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Thread: How to properly prep rusted area for paint?

  1. #1
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    Default How to properly prep rusted area for paint?

    Ok, I'm not a body guy at all. I'm working on getting the windshield edge on my Bonneville cleaned up for a new windshield and have some rust to deal with.

    What steps of sandpaper grit should I use to get rid of it so I can spray it with some rust preventer and then paint? Keep in mind this section of the roof is NOT visible once the windshield and upper trim is installed. I just want to do it right so I don't have any rust or sealing issues in the future.

    I took a coarse wire wheel to it just to knock off the scaly stuff already. The metal is pitted in some places on the vertical edge of the roof and there are 2 holes. One is the size of a pencil and the other is about the size of the tip of a pen. What would be the best way to fix this?
    These are highly engineered precision vehicles, the first step in diagnosing the problem is to strike the suspected offending part sharply and repeatedly with a blunt object, then re-test.

  2. #2
    Wagon Addicted Tiggie's Avatar
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    I’ve dabbled in paint and body as a hobbiest only, but from what I’ve gathered: rust, if left in place treated or untreated, will eventually cause a problem down the road. They would say media blast the area, weld the holes, and epoxy prime. If not visible, no need to topcoat the epoxy.

    That said, lots of people use Eastwood Rust Encapsulator, or something similar, with good results. Wire wheel tends to polish rust, so I’d hit it with 80 grit before applying if blasting is not an option. JB weld will fill the holes over the rust treatment product.
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  3. #3
    The Brown Blob 87gtVIC's Avatar
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    Wire wheel is a good start. Hit it with the wire wheel in as many directions as possible to try and get those wires into all the crevices from every which way to dig out as much of the pits as you can.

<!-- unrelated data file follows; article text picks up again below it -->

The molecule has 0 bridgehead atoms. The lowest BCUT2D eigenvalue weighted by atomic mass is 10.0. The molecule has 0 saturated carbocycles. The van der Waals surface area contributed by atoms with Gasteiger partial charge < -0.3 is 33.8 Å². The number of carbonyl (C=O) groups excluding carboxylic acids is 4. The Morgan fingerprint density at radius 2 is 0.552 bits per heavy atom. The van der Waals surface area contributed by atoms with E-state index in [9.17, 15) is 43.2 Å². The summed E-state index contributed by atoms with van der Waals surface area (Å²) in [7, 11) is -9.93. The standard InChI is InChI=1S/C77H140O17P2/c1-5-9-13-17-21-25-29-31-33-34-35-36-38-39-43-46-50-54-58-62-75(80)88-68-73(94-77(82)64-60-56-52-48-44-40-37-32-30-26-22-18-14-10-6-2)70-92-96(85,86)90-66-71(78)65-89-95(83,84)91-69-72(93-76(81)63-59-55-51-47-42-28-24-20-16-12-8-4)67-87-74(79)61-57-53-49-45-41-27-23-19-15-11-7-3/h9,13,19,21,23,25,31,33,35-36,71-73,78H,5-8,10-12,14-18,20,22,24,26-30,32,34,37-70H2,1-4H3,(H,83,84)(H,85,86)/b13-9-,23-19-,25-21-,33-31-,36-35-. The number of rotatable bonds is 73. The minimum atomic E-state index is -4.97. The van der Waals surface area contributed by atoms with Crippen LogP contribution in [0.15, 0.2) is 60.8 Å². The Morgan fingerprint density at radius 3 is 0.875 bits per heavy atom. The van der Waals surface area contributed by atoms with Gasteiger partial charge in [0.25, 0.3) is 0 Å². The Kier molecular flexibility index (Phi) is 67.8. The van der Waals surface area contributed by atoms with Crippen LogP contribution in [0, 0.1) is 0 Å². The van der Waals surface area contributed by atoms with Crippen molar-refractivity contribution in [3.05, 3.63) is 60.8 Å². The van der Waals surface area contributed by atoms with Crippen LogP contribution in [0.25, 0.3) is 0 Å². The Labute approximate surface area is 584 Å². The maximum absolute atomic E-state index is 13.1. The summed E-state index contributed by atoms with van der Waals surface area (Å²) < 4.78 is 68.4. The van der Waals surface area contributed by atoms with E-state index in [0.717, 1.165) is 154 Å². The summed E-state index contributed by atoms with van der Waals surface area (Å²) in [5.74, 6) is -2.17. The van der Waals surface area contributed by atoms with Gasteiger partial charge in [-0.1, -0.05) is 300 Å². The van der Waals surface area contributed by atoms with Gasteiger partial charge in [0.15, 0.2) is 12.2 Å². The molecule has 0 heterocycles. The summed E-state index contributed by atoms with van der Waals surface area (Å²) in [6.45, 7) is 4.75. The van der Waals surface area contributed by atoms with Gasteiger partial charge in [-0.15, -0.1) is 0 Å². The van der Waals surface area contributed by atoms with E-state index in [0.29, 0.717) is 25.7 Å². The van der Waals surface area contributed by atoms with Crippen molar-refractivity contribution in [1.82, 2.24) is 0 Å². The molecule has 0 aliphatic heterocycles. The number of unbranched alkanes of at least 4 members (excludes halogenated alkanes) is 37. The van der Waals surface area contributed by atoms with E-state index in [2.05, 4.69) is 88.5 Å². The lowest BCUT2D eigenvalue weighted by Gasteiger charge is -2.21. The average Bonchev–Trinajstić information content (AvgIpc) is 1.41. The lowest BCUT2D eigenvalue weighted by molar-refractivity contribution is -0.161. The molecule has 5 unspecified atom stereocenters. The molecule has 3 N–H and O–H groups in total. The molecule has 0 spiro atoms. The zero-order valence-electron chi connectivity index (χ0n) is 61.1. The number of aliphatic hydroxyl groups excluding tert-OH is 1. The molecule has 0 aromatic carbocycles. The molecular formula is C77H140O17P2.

As mentioned above 80 and finger sand it good so you get some more out of it.

    Blow the area dry.

    You can get crazier with a dremel and dremel attachments to clean the area up too. The cleaner the better before you apply your rust converter/preventer whatever you are planning on using.

    If you want to fill up the holes you can use jb weld (again this is an area you mentioned wll never be seen once the window goes back in) or a fiber glass reinforced body filler. You will want to apply either to a nice and rough surface...so break out the 80 grit again.


    Sand that stuff down up to 320 and then prime it.

    Let that dry good and then sand that primer out with 400 and then you can paint.

    This will get you a fine result.

    What you have working for you is that it is an area you will never see. Most window company's will just wire wheel the rust down and apply a primer and be done with it.
    ~David~

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  4. #4
    The Brown Blob 87gtVIC's Avatar
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    Quick note..

    I would normally recommend to follow up a fiber glass reinforced filler with a light weight body filler for areas that will be seen. Fiberglass filler can quite difficult to smooth out and normally requires a light weight body filler over top of it before priming.
    ~David~

    My 1987 Crown Victoria Coupe: The Brown Blob
    My 2004 Mercedes Benz E320:The Benz

    Quote Originally Posted by DerekTheGreat View Post
    But, that's just coming from me, this site's biggest pessimist. Best of luck

  5. #5
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    Sand blast it to bare metal, cut away and weld in new sheet metal. After that seal with epoxy. Anything else and rust will come back.

  6. #6
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    Thank you for the info on the sanding. I'd love to cut all the rust out and weld in new steel to keep the rust from coming back but time/money is working against that. Don't have a way to blast it so that's out too. I think my best bet at this point is grind it all down to bare steel and see what I have left.

    I'll fill in the holes with JB, fiberglass filler where needed followed by the lightweight body filler to smooth it out then sand/prime/paint.
    These are highly engineered precision vehicles, the first step in diagnosing the problem is to strike the suspected offending part sharply and repeatedly with a blunt object, then re-test.

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